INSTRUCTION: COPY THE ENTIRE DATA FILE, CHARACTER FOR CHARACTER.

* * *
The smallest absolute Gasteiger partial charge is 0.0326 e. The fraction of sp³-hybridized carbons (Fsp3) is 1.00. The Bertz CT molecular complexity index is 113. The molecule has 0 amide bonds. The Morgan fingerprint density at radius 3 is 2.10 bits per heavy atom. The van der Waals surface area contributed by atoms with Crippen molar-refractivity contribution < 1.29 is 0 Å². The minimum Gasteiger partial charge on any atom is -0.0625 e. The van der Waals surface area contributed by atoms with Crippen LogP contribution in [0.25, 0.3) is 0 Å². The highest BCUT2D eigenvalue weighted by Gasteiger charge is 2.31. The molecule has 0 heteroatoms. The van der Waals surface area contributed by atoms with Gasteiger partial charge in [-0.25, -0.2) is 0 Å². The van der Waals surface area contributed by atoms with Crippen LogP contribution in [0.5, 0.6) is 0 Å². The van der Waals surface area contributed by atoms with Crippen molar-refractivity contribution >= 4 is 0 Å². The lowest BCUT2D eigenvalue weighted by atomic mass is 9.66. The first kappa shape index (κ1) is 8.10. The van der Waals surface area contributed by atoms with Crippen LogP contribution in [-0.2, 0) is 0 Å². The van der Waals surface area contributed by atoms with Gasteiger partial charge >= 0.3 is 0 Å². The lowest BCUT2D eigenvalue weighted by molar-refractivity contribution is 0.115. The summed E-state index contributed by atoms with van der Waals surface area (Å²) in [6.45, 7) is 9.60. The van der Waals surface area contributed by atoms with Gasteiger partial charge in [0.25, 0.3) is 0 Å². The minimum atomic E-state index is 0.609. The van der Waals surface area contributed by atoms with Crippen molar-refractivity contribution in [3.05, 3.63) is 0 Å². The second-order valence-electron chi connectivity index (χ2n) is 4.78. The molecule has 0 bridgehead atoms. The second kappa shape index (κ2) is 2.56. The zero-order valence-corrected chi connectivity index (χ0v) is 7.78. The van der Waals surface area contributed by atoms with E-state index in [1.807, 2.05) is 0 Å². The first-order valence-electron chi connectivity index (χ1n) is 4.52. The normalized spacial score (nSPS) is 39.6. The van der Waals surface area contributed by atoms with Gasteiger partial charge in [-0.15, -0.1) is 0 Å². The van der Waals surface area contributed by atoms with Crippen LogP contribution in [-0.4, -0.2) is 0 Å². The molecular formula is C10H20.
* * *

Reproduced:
The smallest absolute Gasteiger partial charge is 0.0326 e. The fraction of sp³-hybridized carbons (Fsp3) is 1.00. The Bertz CT molecular complexity index is 113. The molecule has 0 amide bonds. The Morgan fingerprint density at radius 3 is 2.10 bits per heavy atom. The van der Waals surface area contributed by atoms with Crippen molar-refractivity contribution < 1.29 is 0 Å². The minimum Gasteiger partial charge on any atom is -0.0625 e. The van der Waals surface area contributed by atoms with Crippen LogP contribution in [0.25, 0.3) is 0 Å². The highest BCUT2D eigenvalue weighted by Gasteiger charge is 2.31. The molecule has 0 heteroatoms. The van der Waals surface area contributed by atoms with Gasteiger partial charge in [-0.25, -0.2) is 0 Å². The van der Waals surface area contributed by atoms with Crippen LogP contribution in [0.5, 0.6) is 0 Å². The van der Waals surface area contributed by atoms with Crippen molar-refractivity contribution >= 4 is 0 Å². The lowest BCUT2D eigenvalue weighted by atomic mass is 9.66. The first kappa shape index (κ1) is 8.10. The van der Waals surface area contributed by atoms with Crippen LogP contribution in [-0.2, 0) is 0 Å². The van der Waals surface area contributed by atoms with Gasteiger partial charge >= 0.3 is 0 Å². The lowest BCUT2D eigenvalue weighted by molar-refractivity contribution is 0.115. The summed E-state index contributed by atoms with van der Waals surface area (Å²) in [6.45, 7) is 9.60. The van der Waals surface area contributed by atoms with Gasteiger partial charge in [0.25, 0.3) is 0 Å². The minimum atomic E-state index is 0.609. The van der Waals surface area contributed by atoms with Crippen molar-refractivity contribution in [3.05, 3.63) is 0 Å². The second-order valence-electron chi connectivity index (χ2n) is 4.78. The molecule has 0 bridgehead atoms. The second kappa shape index (κ2) is 2.56. The zero-order valence-corrected chi connectivity index (χ0v) is 7.78. The van der Waals surface area contributed by atoms with E-state index in [1.807, 2.05) is 0 Å². The first-order valence-electron chi connectivity index (χ1n) is 4.52. The normalized spacial score (nSPS) is 39.6. The van der Waals surface area contributed by atoms with Gasteiger partial charge in [-0.15, -0.1) is 0 Å². The van der Waals surface area contributed by atoms with Crippen LogP contribution in [-0.4, -0.2) is 0 Å². The molecular formula is C10H20.